Coal fired Riverdale Elke (Furzelke) with slomo.

T

tony.wheels

I'm New, Please Be Gentle
24 Feb 2015
9
0
Brixham
This is my first post on this forum and on a subject which I think may be of interest.
I am in the process of experimenting with my coal fired Riverdale Elke, which I finished building last year, having fitted a Small Steam Performance Slomo. I Have had great pleasure in building the Elke and found no real problems, in fact it was much easier than I expected. The workmanship of the boiler is exceptional, and the back up from Joep fantastic.
I have run Furzelke for a number of hours on my railway with great success and have managed a best time of 23 minutes non stop before stopping for water and coal. The railway has some tight curves and gradients of at least 1 in 30.
Having seen the Slomo working with gas fired locos, and Matthew Foster's coal fired version, I decided to fit one to my loco. Joep at Riverdale is now producing a smaller nozle for the blast pipe, so I have also fitted one of these.
I have been trying out running with different numbers of wagons and have no problem in keeping up pressure even at the slowest speeds.
I have made a poorish video with my mobile phone in one hand and the remote in the other, but intend to produce a better one soon. It can be seen on You tube: VID 20150810 203446.
The exhaust beat is really loud and can be heard from some distance. I intend to carry on experimenting with different numbers of wagons and see how long I can keep pressure up whilst shunting.
Tony
 
Gizzy

Gizzy

Railways, Aviation, Caravanning....
26 Oct 2009
32,396
111
Cambridgeshire
www.gscalecentral.net
Welcome to the forum Tony....
 
JRinTawa

JRinTawa

Member of the Wellington Garden Railway Group
25 Oct 2009
11,014
0
Tawa
www.gscalecentral.net
And a welcome from me also Tony.

Here is the link to Tony's video www.youtube.com/watch?v=uxiukVdNwmA

It sure runs sweet and does sound good indeed. Nice railway too. :)
 
J

John Morgan

Steam Traction
23 Jun 2011
298
0
Norfolk
Tony,
What a great video. It's good to see more coal fired locos running.
I have also been experimenting with the diameter of the blast pipe.
I use the same size pipe as the blower. It gives great slow running, a bright fire and constant high boiler pressure. Ideal for tight radii on a small layout. To avoid over steam production a seperate door which I can vary the opening on has been added to the firebox door. This acts as the damper on the Riverdale locos. My coal fired locos are all manual. Well done the loco looks great.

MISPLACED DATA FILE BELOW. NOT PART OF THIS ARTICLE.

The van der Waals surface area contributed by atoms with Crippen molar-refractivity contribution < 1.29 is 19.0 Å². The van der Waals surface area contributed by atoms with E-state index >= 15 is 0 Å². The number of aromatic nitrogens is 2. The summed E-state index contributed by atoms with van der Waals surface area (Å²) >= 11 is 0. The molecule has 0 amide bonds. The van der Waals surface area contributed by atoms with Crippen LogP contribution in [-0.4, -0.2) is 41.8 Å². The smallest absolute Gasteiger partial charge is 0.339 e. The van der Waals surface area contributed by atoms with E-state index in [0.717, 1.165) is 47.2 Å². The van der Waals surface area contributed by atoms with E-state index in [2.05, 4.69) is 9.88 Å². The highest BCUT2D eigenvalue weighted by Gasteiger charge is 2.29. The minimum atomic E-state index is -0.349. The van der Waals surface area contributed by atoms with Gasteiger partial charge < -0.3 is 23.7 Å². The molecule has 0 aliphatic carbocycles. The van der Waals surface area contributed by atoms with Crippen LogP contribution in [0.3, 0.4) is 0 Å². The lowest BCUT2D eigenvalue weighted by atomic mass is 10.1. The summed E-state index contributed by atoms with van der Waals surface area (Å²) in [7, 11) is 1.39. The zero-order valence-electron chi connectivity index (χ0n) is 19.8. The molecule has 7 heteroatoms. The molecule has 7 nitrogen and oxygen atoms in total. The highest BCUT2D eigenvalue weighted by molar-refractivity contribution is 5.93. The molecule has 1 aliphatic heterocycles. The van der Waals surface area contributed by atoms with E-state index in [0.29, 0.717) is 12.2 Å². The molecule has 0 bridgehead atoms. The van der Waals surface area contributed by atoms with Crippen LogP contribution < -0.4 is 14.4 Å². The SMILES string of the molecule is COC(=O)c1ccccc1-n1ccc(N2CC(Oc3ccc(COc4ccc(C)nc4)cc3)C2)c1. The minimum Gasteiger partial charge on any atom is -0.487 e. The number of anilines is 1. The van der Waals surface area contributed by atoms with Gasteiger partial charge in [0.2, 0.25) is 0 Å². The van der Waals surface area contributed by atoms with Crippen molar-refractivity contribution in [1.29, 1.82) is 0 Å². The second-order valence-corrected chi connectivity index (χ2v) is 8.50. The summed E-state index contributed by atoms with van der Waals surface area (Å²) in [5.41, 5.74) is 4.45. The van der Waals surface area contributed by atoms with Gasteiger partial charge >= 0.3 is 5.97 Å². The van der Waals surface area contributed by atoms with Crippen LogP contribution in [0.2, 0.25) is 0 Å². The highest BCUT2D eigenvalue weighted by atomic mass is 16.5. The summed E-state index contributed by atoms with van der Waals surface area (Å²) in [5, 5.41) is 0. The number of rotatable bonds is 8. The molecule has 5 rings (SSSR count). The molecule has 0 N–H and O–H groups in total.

John.
 
T

tony.wheels

I'm New, Please Be Gentle
24 Feb 2015
9
0
Brixham
Many thanks for the welcomes.
I have watched this forum for some time and have been a bit disappointed by the number of coal fired posts, as being a fairly recent member of the garden railway fraternity I am always looking out for new information.
Having driven full size traction engines I find my coal fired loco much more interesting and enjoyable than my gas fired one.
I decided that anything I have done with my Furzelke may be of interest to others considering coal firing, hence the posting.
The loco name came about from my Railway being named the Furzeham Light Railway and the Elke from Riverdale.
Thank you John, the video was off the cuff. Having seen so many adverse comments on coal firing and keeping up pressure, I decided to do a continuous video, following the loco, to show how we were not losing steam. I did not use the damper so that it could be seen how often the safety valves were lifting.
I have ordered an even smaller blast nozzle from Riverdale, which should allow me to run with less wagons for shunting.
I am always looking out for help and hope I will learn more from these pages.
Tony
 
M

Midwalesstokie

Registered
24 Oct 2009
687
0
South Wales
What difference does the smaller nozzle make? I assume it makes the blast sharper but does it also act as a restrictor to the exhaust gases? I have a riverdale elke which I am very pleased with and have been considering getting a slomo for it, you're video has encouraged me even more!
 
PhilP

PhilP

G Scale, 7/8th's, Electronics
5 Jun 2013
22,938
332
Tamworth, Staffs.
Keep up the coal-fired info Chaps..
Something I doubt I will ever own, but am interested.

The thread title makes me think of something a little 'Middle Earth'. ;) - Did hobbits ever develop steam locomotion?

The technical stuff goes way over my head. - My steam knowledge tends to peter-out at the 'Peters' Railway' level. I am afraid.
 
T

tony.wheels

I'm New, Please Be Gentle
24 Feb 2015
9
0
Brixham
Hello James,
The smaller nozzle definitely increases the chuff, and from my understanding does not restrict the blast but increases it. Otherwise it would lose the draw on the fire when slow running, it has the opposite effect as you can see from the video. Despite not using the damper and allowing the safety valves to lift, you can see at the end of the video there was still around 60 lbs pressure and over half a glass of water, a total running time of around 7 minutes.
As regards the slomo, I ran my loco for around 80 hours before fitting it, and although it was great fun to run with a 23 minute maximum run before rewatering, the slomo has completely changed it's character. The best way I can describe it is, it feels like driving has changed from a jerky miniature to a full size loco with gradual acceleration and deceleration and far more control. Joep at Riverdale can give you more professional help with the nozzle.
Tony